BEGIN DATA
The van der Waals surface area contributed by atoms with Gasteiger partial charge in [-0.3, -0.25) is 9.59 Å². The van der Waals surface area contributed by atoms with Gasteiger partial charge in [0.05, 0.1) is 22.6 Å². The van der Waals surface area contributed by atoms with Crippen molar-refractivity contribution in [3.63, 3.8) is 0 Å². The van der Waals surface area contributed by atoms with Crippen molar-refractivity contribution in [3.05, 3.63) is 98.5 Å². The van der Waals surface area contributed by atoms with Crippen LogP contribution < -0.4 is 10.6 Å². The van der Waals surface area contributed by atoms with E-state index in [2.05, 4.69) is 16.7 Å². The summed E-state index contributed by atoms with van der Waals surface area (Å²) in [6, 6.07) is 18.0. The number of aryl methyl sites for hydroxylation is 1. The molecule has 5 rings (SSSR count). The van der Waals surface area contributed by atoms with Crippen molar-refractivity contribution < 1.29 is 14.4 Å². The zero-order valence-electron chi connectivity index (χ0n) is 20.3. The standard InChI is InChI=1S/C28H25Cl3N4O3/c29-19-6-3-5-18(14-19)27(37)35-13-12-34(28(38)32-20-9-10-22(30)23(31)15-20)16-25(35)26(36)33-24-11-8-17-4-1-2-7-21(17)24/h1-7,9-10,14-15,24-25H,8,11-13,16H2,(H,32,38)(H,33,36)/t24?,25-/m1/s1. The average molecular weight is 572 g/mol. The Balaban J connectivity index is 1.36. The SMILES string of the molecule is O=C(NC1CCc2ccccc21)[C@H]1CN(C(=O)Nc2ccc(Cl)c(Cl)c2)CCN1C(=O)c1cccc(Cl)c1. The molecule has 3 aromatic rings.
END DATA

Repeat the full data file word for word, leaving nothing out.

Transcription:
The van der Waals surface area contributed by atoms with Gasteiger partial charge in [-0.3, -0.25) is 9.59 Å². The van der Waals surface area contributed by atoms with Gasteiger partial charge in [0.05, 0.1) is 22.6 Å². The van der Waals surface area contributed by atoms with Crippen molar-refractivity contribution in [3.63, 3.8) is 0 Å². The van der Waals surface area contributed by atoms with Crippen molar-refractivity contribution in [3.05, 3.63) is 98.5 Å². The van der Waals surface area contributed by atoms with Crippen LogP contribution < -0.4 is 10.6 Å². The van der Waals surface area contributed by atoms with E-state index in [2.05, 4.69) is 16.7 Å². The summed E-state index contributed by atoms with van der Waals surface area (Å²) in [6, 6.07) is 18.0. The number of aryl methyl sites for hydroxylation is 1. The molecule has 5 rings (SSSR count). The van der Waals surface area contributed by atoms with Crippen molar-refractivity contribution < 1.29 is 14.4 Å². The zero-order valence-electron chi connectivity index (χ0n) is 20.3. The standard InChI is InChI=1S/C28H25Cl3N4O3/c29-19-6-3-5-18(14-19)27(37)35-13-12-34(28(38)32-20-9-10-22(30)23(31)15-20)16-25(35)26(36)33-24-11-8-17-4-1-2-7-21(17)24/h1-7,9-10,14-15,24-25H,8,11-13,16H2,(H,32,38)(H,33,36)/t24?,25-/m1/s1. The average molecular weight is 572 g/mol. The Balaban J connectivity index is 1.36. The SMILES string of the molecule is O=C(NC1CCc2ccccc21)[C@H]1CN(C(=O)Nc2ccc(Cl)c(Cl)c2)CCN1C(=O)c1cccc(Cl)c1. The molecule has 3 aromatic rings.